Karlie Samuelson, Stanford's senior class' run comes to an end

South Carolina advances to title game (1:14)

A'Ja Wilson's double-double of 13 points and 19 rebounds helps South Carolina get past Stanford 62-53. (1:14)

DALLAS -- Karlie Samuelson sat on the bench in the final seconds, her hands covering her face, her eyes starting to well. Erica McCall stood on the floor, looked off into the distance and clapped hard twice in frustration and disappointment, knowing the Stanford Cardinal wouldn't conjure a comeback this time.

Stanford, which trailed at the half in three of the four games it played coming into the national semifinals, didn't trail at halftime this time. On Friday, they looked in command, up 29-20, doing the right things against a talented South Carolina team that gave them little margin for error.

Unlike other games when the Cardinal made adjustments in the locker room, came out and changed the course of a game, South Carolina did it to them this time.

A third-quarter surge by the Gamecocks, coupled with a second-quarter ankle injury to Samuelson, finally put the Cardinal in a bind they couldn't escape. Stanford's inspiring, overachieving season ended Friday night at American Airlines Arena with a 62-53 loss to South Carolina, which earned its first NCAA title-game berth.

Twenty-five years to the weekend that Stanford won its last national championship, there was disappointment but not devastation in the Cardinal locker room. There was more reflection on what they had accomplished as a team, than regret for what they hadn't. There were tears, but it was more about the end of the road for a close-knit group.

"I'm going to keep smiling because I love this team," said McCall, a senior forward who ended her career with a 14-point, 14-rebound double-double. "We worked out tails off to get here. We got here for a reason. There's nothing to hang our heads about."

Added senior guard Bri Roberson: "Right now, it's painful, but I'm proud of our team."

Samuelson, her voice catching with emotion, said she hoped her senior class created a lasting team-first culture that will carry on after they move on.

Samuelson sprained her right ankle with about 4 1/2 minutes left in the second quarter and had to be carried off the floor. The senior shooter, whose 3-point shooting has buoyed the Cardinal all season, played in spurts in the second half but didn't have the mobility to get open against the Gamecocks' relentless defense. She was held scoreless for the first time all season, going 0-for-2. She did not take a shot in the second half.

"That hurt bad," McCall said of Samuelson's injury. "Her presence on the floor keeps the pressure off of our bigs. She plays great defense, and just having her out there talking to people, keeping us focused on what we need to do -- yeah, it was a big hit. But we kept our heads up and we kept battling."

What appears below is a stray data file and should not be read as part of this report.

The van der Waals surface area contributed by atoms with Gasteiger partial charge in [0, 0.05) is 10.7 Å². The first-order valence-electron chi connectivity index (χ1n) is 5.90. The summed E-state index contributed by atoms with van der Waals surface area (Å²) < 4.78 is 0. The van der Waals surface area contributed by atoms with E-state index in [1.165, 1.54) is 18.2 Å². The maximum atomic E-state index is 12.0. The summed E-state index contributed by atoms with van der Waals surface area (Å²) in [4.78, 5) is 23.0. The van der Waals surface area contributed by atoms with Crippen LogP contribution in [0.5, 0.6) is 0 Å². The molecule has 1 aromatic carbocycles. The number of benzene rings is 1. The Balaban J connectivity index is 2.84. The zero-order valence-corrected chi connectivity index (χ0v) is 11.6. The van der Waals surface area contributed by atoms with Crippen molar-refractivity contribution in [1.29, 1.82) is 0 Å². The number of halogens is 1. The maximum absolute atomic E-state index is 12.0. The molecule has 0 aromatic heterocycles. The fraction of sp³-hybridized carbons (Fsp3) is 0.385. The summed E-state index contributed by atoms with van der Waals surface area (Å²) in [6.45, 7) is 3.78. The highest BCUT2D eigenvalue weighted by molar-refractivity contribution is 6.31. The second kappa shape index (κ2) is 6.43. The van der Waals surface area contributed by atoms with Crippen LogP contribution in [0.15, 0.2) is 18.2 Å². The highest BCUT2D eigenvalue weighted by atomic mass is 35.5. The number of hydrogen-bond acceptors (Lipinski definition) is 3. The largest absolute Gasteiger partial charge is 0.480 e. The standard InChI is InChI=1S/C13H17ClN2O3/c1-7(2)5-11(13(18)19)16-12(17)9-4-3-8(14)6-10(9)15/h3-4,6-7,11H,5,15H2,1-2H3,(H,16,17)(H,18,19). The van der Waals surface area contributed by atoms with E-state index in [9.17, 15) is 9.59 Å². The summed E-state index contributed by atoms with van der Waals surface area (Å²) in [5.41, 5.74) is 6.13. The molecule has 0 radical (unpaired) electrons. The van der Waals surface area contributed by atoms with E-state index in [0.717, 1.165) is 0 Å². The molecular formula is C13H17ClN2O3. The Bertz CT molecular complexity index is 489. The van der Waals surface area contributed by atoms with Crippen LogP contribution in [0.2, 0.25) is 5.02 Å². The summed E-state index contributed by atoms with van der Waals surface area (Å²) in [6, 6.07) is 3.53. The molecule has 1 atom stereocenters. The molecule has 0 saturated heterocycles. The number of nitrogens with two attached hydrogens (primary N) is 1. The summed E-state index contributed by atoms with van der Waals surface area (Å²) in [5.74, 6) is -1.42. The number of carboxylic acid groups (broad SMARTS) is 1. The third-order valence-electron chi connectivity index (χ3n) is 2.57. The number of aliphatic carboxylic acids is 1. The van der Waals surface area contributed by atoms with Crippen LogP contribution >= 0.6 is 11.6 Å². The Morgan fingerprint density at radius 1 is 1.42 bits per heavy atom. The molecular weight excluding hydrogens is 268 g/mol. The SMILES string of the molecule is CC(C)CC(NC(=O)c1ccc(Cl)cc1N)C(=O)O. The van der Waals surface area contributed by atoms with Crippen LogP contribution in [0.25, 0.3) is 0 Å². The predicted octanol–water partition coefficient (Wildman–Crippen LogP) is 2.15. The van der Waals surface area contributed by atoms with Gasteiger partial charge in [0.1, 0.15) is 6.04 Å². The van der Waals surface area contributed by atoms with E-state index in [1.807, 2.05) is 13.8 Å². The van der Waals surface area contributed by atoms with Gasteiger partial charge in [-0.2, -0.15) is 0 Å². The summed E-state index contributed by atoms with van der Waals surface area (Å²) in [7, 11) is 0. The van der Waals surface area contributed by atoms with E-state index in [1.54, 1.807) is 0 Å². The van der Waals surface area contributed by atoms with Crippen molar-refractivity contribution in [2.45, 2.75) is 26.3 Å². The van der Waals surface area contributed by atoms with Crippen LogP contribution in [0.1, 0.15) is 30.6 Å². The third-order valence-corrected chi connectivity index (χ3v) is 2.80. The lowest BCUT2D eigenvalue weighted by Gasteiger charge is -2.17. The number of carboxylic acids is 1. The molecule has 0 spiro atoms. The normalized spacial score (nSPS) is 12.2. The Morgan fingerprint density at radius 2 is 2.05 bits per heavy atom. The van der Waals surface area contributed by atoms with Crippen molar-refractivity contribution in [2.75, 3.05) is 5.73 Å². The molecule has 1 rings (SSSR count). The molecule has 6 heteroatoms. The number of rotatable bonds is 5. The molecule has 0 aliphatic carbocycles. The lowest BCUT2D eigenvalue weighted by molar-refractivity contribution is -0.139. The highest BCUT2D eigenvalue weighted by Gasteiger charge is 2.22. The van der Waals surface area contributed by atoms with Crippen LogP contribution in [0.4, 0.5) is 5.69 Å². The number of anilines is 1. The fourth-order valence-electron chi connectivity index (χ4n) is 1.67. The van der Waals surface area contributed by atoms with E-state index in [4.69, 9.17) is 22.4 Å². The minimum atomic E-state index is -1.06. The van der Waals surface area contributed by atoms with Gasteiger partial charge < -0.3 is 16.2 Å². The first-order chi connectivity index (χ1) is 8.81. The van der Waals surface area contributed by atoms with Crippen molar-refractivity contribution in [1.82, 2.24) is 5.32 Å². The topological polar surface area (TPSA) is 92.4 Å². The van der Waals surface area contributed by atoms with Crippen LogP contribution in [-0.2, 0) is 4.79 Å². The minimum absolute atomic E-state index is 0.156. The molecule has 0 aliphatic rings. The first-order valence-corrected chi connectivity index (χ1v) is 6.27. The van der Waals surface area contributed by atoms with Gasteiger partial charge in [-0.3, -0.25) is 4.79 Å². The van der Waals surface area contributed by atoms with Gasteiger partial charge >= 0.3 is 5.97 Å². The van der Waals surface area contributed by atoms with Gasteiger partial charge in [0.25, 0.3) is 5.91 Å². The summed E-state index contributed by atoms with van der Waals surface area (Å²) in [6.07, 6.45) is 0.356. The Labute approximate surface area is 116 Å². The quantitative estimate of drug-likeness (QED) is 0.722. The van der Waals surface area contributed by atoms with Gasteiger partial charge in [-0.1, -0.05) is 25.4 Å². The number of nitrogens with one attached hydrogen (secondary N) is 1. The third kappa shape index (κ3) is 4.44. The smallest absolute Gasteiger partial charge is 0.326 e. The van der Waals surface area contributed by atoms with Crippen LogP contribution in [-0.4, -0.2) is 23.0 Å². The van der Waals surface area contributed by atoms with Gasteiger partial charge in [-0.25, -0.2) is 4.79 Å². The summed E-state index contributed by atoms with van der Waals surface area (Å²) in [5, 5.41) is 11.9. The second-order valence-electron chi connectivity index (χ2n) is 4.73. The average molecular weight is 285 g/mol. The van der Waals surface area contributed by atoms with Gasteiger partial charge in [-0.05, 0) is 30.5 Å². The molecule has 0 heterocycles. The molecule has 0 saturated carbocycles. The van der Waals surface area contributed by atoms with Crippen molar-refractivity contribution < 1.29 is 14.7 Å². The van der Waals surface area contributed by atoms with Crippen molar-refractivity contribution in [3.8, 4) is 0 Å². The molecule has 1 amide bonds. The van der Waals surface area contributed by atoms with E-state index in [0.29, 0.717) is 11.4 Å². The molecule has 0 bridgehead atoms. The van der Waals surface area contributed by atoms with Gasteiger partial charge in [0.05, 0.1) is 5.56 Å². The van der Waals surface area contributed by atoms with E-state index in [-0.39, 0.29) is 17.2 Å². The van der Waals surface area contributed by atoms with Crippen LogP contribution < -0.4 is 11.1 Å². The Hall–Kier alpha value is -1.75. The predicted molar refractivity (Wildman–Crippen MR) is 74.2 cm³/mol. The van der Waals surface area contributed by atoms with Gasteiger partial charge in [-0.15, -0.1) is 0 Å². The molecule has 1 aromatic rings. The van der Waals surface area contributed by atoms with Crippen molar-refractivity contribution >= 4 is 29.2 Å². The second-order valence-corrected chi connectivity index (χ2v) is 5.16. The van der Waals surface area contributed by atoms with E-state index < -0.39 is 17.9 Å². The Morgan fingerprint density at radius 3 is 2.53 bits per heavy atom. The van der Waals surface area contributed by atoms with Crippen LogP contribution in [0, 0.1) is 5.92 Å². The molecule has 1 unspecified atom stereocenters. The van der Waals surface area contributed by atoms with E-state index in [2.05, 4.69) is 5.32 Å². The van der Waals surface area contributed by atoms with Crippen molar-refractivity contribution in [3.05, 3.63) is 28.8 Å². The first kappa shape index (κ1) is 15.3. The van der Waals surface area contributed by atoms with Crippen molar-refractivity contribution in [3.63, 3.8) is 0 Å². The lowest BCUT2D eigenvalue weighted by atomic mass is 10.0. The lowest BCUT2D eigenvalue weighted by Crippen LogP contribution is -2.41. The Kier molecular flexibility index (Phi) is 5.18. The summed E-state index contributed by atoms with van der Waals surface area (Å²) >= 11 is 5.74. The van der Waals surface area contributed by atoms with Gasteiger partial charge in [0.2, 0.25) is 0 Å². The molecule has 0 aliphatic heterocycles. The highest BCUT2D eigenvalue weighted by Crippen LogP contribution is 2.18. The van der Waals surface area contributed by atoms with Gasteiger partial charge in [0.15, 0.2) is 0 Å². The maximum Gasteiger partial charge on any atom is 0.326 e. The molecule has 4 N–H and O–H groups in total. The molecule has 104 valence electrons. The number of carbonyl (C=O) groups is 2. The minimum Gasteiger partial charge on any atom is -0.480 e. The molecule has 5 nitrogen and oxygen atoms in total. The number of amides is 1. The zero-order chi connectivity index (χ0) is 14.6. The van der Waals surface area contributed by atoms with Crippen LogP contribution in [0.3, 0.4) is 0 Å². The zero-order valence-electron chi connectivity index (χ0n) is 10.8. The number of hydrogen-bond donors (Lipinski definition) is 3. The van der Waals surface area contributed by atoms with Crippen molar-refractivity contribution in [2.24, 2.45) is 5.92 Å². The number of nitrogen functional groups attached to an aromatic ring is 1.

There are no mysteries here for Stanford. The Cardinal lost the lead when they missed 14 straight shots, some of them from close range, and were held scoreless for more than six minutes while South Carolina went on a 13-0 run in the third quarter.

They lost the game because Stanford couldn't get a handle on stopping South Carolina All-American A'ja Wilson, who finished with 13 points and 19 rebounds, or Allisha Gray, who scored 16 of her 18 points in the second half.

The Cardinal were outscored 19-8 in second-chance points and committed 16 turnovers in the game. South Carolina went 13-for-21 from the line. Stanford was 3-of-5.

"South Carolina is an elite team and we had to have our 'A' game in order to beat them," Stanford coach Tara VanDerveer said. "We tried different things, and we got it to 53-50. But then you need a stop. We didn't get it."

"Her presence on the floor keeps the pressure off of our bigs. She plays great defense, and just having her out there talking to people, keeping us focused on what we need to do -- yeah, it was a big hit. But we kept our heads up and we kept battling." Erica McCall

VanDerveer said her team was out of sync in the second half without Samuelson on the floor for large stretches.

"We had been lucky to be healthy all year," VanDerveer said. "It was a bad time for us to have an injury to somebody we count on so much."

Samuelson was the subject of national attention all week along with her sister, Connecticut's Katie Lou Samuelson, and the possibility that the sisters could meet in the title game, which would have been a first in NCAA Division I history.

"Shots just weren't going down," Samuelson said. "I'm proud of how we played, but we didn't get it done."

She smiled wanly.

"I hope I didn't jinx anything. It is what it is."

Like her players, VanDerveer was also reflective in the moments after her program's 13th Final Four appearance came to a close.

She didn't talk much about what her team will look like next season, which will be the 39th year of her legendary coaching career. Stanford will return a talented core of forward Alanna Smith and guards Marta Sniezek and Brittany McPhee, and bring in a top recruiting class. Instead, VanDerveer, talked about the big picture: leading a team that didn't have a single All-American to within nine points of the national championship game.

"If you had said in the beginning of the year that we would go to the Final Four, I'd take it," said VanDerveer, who earlier this season became the second coach in women's basketball history to win 1,000 games. "I'm thrilled about the year we had and I'm so proud of this team. This team was a joy to coach. Only one team wins their last game at the end. We had a tough road. And tonight, we didn't have it down the stretch."